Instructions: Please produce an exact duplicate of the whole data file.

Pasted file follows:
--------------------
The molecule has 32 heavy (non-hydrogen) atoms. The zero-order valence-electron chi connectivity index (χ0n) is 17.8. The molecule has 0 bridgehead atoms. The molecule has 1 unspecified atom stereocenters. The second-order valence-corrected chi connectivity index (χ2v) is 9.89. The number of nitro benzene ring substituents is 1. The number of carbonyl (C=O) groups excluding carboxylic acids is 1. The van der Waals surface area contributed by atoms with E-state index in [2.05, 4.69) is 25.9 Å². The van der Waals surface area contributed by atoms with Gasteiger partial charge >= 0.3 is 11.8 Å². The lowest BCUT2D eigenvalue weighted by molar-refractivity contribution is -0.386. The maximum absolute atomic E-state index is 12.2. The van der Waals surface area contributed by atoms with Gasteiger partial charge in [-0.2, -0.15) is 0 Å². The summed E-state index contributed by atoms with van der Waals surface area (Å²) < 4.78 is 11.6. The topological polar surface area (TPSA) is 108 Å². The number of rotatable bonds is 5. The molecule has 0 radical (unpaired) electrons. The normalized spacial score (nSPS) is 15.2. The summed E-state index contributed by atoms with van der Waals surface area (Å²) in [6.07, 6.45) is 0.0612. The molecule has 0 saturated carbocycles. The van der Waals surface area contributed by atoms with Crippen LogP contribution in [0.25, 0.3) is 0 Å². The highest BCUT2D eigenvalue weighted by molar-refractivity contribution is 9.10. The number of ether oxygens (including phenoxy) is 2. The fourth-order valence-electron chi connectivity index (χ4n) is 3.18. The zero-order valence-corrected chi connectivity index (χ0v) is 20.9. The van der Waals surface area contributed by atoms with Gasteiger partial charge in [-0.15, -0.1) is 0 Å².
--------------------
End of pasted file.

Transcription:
The molecule has 32 heavy (non-hydrogen) atoms. The zero-order valence-electron chi connectivity index (χ0n) is 17.8. The molecule has 0 bridgehead atoms. The molecule has 1 unspecified atom stereocenters. The second-order valence-corrected chi connectivity index (χ2v) is 9.89. The number of nitro benzene ring substituents is 1. The number of carbonyl (C=O) groups excluding carboxylic acids is 1. The van der Waals surface area contributed by atoms with E-state index in [2.05, 4.69) is 25.9 Å². The van der Waals surface area contributed by atoms with Gasteiger partial charge >= 0.3 is 11.8 Å². The lowest BCUT2D eigenvalue weighted by molar-refractivity contribution is -0.386. The maximum absolute atomic E-state index is 12.2. The van der Waals surface area contributed by atoms with Gasteiger partial charge in [-0.2, -0.15) is 0 Å². The summed E-state index contributed by atoms with van der Waals surface area (Å²) < 4.78 is 11.6. The topological polar surface area (TPSA) is 108 Å². The number of rotatable bonds is 5. The molecule has 0 radical (unpaired) electrons. The normalized spacial score (nSPS) is 15.2. The summed E-state index contributed by atoms with van der Waals surface area (Å²) in [6.07, 6.45) is 0.0612. The molecule has 0 saturated carbocycles. The van der Waals surface area contributed by atoms with Crippen LogP contribution in [0.25, 0.3) is 0 Å². The highest BCUT2D eigenvalue weighted by molar-refractivity contribution is 9.10. The number of ether oxygens (including phenoxy) is 2. The fourth-order valence-electron chi connectivity index (χ4n) is 3.18. The zero-order valence-corrected chi connectivity index (χ0v) is 20.9. The van der Waals surface area contributed by atoms with Gasteiger partial charge in [-0.15, -0.1) is 0 Å².